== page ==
Author: <span>Cristal Martinez Acosta, LPC-S, NCC</span>

Counseling After Experiencing Childhood Abuse

Trigger Warning: this blog contains mentions and examples of abuse, neglect, and other sensitive/potentially triggering material.

“At least 1 in 7 children have experienced child abuse and/or neglect in the past year, and this is likely an underestimate.” -Center for Disease Control, April 2020.

This is a startling statistic.

Count the seven closest people around you. One of them has likely endured childhood abuse and/or neglect. The fact that this statistic is likely an underestimate can lead one to believe that more than one of those 7 people has suffered through child abuse or neglect and shows many cases go unreported.

Let’s talk about what abuse is.

There are a few different types, and I will give short illustrations of each one.

Forms of abuse and neglect:

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Five Signs That Tell You It’s Time to See a Therapist

As a mental health professional who has been in the field for a while, it’s been interesting to observe why and how people end up in my office seeking guidance. The following is a list of indicators that may be signaling to you it could be time for you to seek support from a mental health professional.

  1. Your loved ones are noticing that you are different. Sometimes, we are not able to look at ourselves objectively…that is we can’t clearly see how we behave sometimes. It is like when you look into a mirror and only see certain flaws or spots in your face or body but can’t quite see the whole picture.  Those around us, specifically our loved ones, hold a special perspective of ourselves and can see different aspects of ourselves that we are not able to.  If loved ones, people who see us every day, or people who interact with us often notice unusual or “not typical” behaviors and point it out, they might be signals that mean we need some extra help from a therapist. They may tell you that they are concerned about things like substance abuse, irritability, mood changes, isolation, or your daily routines.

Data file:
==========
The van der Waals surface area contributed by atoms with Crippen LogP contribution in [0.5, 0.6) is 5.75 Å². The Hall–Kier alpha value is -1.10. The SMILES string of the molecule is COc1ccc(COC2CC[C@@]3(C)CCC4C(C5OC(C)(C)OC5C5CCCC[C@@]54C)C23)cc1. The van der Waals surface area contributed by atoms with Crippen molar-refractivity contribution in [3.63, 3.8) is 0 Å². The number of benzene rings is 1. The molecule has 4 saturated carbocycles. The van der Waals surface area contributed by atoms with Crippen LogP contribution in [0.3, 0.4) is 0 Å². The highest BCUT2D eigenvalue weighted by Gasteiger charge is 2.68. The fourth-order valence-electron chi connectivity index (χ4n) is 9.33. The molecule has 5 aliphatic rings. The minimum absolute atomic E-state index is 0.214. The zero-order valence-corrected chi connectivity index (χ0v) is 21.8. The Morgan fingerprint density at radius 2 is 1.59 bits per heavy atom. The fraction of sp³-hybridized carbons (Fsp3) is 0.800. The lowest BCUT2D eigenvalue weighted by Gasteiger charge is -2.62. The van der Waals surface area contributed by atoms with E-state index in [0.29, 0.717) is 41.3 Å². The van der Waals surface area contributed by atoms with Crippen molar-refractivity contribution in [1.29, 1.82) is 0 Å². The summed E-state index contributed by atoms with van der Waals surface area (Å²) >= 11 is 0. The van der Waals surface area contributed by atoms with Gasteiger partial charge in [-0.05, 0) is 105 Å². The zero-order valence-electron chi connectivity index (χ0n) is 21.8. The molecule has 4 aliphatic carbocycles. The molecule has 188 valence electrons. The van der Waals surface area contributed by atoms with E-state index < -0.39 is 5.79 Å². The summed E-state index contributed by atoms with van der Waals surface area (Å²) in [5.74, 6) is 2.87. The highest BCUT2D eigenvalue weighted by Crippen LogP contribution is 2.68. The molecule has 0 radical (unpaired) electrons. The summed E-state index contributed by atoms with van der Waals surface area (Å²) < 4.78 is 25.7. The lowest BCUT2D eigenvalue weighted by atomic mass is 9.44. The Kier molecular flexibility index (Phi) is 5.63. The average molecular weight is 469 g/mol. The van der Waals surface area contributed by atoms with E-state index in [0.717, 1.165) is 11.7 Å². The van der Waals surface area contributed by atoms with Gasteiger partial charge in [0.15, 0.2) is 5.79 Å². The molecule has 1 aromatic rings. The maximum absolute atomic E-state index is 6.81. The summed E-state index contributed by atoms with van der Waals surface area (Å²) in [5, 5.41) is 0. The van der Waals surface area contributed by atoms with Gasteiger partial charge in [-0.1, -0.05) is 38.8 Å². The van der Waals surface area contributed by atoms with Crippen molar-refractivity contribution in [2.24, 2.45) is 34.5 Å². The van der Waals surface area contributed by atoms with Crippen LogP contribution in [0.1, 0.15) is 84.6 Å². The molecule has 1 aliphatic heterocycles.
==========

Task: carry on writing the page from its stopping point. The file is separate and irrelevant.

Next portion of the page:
2. You feel a sense of emotional discomfort that has lasted longer than 2 weeks. You’ve made it this far into life with all you’ve got, but sometimes, life can become daunting or unmanageable.  If you feel any sense of apathy, sadness, nervousness, worry, or uncertainty that has been unmanageable or if you’re noticing behavior changes like not wanting to engage in relationships, snapping back at others, feeling like you don’t want to do anything, not finding pleasure in old hobbies, or changes in your appetite, it might be time to take a closer look at yourself.  When these “signals” come up for longer than two weeks it might be time to get Read more

2 Important Types of Empathy

What is empathy? We have heard this word go around the internet and even in conversation when considering the emotions of …

What if Questions Were the Answer?

Dear Reader, As a counselor and a teacher, I know the value and importance of asking the right type of questions.  In …

Counseling After Experiencing Childhood Abuse

Trigger Warning: this blog contains mentions and examples of abuse, neglect, and other sensitive/potentially triggering material. …